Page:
Posts Tagged ‘jane jacobs’

Photo: NextCity
A Philadelphia street scene

The ideas of writer Jane Jacobs, well-known for her influence on city planning, continue to be tested. Is it true, for example, that having a lot of “eyes on the street” reduces crime? Jared Brey writes at NextCity about efforts in Philadelphia to find out.

“In the five-and-a-half decades since Jane Jacobs published The Death and Life of Great American Cities, her core contention — that urban vitality and safety are a function of small-scale density, a mixture of uses and ‘eyes on the street’ — has become conventional wisdom in urban theory. …

“In June, a team of researchers released a paper, titled ‘Analysis of Urban Vibrancy and Safety in Philadelphia,’ that attempts to begin a quantitative analysis of Jacobsian theory by bringing together publicly available data sets related to crime, business activity and the built environment. The study is the first of a series they have planned.

“In order to test the ‘eyes on the street’ notion, the authors — three statisticians at the Wharton School at the University of Pennsylvania and an architect — investigated the correlations between public safety and population density, population count, zoning, business activity, and business hours. They also designed a model of ‘business vibrancy,’ meant to serve as a proxy for Jacobs’ concept of eyes on the street, based on the density of businesses in certain areas and the amount of ‘excess business hours’ on them — meaning blocks with businesses open longer than what the authors calculated to be the citywide average. …

“Among the authors’ findings:

* Population density is not as strongly associated with crime rates as population count.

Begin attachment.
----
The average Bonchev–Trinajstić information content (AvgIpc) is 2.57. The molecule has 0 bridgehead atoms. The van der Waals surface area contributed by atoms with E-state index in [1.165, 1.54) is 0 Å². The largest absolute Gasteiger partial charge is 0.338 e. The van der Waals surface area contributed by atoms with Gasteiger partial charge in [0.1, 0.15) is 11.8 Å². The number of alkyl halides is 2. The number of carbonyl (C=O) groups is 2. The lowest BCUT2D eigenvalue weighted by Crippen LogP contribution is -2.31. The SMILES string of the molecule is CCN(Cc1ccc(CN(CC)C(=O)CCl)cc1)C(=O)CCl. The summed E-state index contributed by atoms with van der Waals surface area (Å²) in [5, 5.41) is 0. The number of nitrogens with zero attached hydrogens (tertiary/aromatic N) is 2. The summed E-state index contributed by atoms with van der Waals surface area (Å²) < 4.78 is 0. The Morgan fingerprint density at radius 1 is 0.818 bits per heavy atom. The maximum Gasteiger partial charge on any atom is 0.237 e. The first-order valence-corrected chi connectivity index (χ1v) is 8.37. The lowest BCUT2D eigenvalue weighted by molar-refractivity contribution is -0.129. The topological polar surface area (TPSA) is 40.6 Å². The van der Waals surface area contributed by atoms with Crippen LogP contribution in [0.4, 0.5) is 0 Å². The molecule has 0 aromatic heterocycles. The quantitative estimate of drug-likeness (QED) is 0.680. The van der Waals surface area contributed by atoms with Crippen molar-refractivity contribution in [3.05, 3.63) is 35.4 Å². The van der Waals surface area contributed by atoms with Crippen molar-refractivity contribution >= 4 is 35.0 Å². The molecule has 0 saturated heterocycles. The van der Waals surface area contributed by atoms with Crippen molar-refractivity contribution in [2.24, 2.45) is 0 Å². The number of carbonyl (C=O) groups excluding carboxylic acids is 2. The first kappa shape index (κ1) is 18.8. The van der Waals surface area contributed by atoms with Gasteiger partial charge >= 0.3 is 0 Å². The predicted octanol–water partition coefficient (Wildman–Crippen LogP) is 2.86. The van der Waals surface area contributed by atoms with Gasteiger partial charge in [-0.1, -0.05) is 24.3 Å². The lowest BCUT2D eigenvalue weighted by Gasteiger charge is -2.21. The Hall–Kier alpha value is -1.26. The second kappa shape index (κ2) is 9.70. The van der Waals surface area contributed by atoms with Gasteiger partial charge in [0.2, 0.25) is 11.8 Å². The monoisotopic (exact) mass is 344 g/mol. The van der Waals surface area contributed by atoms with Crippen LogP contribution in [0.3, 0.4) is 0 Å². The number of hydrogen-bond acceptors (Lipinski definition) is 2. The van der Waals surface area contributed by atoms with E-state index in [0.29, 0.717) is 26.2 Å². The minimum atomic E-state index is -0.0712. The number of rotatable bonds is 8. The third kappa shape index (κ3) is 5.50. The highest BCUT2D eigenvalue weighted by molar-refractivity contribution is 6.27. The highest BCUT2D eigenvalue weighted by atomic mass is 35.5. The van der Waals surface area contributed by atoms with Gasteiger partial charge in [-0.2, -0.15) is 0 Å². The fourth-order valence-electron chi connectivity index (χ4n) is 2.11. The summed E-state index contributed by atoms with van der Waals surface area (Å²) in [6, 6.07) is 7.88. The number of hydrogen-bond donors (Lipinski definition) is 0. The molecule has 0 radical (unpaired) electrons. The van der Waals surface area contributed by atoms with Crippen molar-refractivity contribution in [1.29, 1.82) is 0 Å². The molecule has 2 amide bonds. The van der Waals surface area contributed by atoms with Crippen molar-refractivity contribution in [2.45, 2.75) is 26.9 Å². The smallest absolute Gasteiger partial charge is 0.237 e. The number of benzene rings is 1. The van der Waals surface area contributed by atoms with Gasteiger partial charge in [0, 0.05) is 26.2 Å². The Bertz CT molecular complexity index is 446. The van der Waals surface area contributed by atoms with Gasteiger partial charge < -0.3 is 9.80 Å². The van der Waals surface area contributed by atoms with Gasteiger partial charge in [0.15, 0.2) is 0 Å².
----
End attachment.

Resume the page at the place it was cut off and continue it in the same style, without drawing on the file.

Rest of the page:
* More crimes occur on blocks with more businesses, but fewer in the direct vicinity of businesses that have longer-than-average operating hours.
* Crime rates are higher in neighborhoods with high rates of vacancy, but within high-vacancy neighborhoods, fewer crimes are reported in the direct vicinity of vacant properties. …

“ ‘What it says is measuring human activity is subtle and difficult,’ [co-author Shane Jensen, a statistics professor at Wharton,] says. ‘Yes, it does seem like there is something to this concept of eyes on the street, but I don’t think it’s just as simple as making sure that there’s businesses on every street corner and stuff like that. If anything, the more high-resolution you break this down, the more insight you can glean.’ ” More at NextCity.

Here’s my question: as online shopping causes retail storefronts to close, how do we preserve any “eyes on the street” at all?

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It’s a little hard to get my head around using this topic for an opera, but an article at FastCo Design makes it seem almost logical.

“A legendary 1960s battle over the urban design of New York City is getting its dramatic due. The struggle between urban planner Robert Moses and journalist/activist Jane Jacobs over Moses’s proposed Lower Manhattan Expressway will become an opera, thanks to composer Judd Greenstein and director Joshua Frankel.

“Moses and Jacobs had deeply divergent visions of New York City’s future. Moses was the powerful planner behind a swath of New York City expressways that displaced half a million people during his reign as the city’s master builder. He envisioned a city built for easy driving.

“Jacobs, who popularized the idea of eyes on the street — the notion that streets are safer and more vibrant when there are pedestrians on them — vehemently opposed Moses’s plans to raze Washington Square Park and much of Greenwich Village, where she lived, to build yet more miles of highway.” More here.

If you ask nicely, I will sing you the lyrics Arnold Horwitt wrote to the tune of “Everything’s Coming Up Roses” (substituting the word Moses) that the crowd sang on a ferry ride to protest a road Moses proposed for Fire Island.

Photo: FastCoDesign

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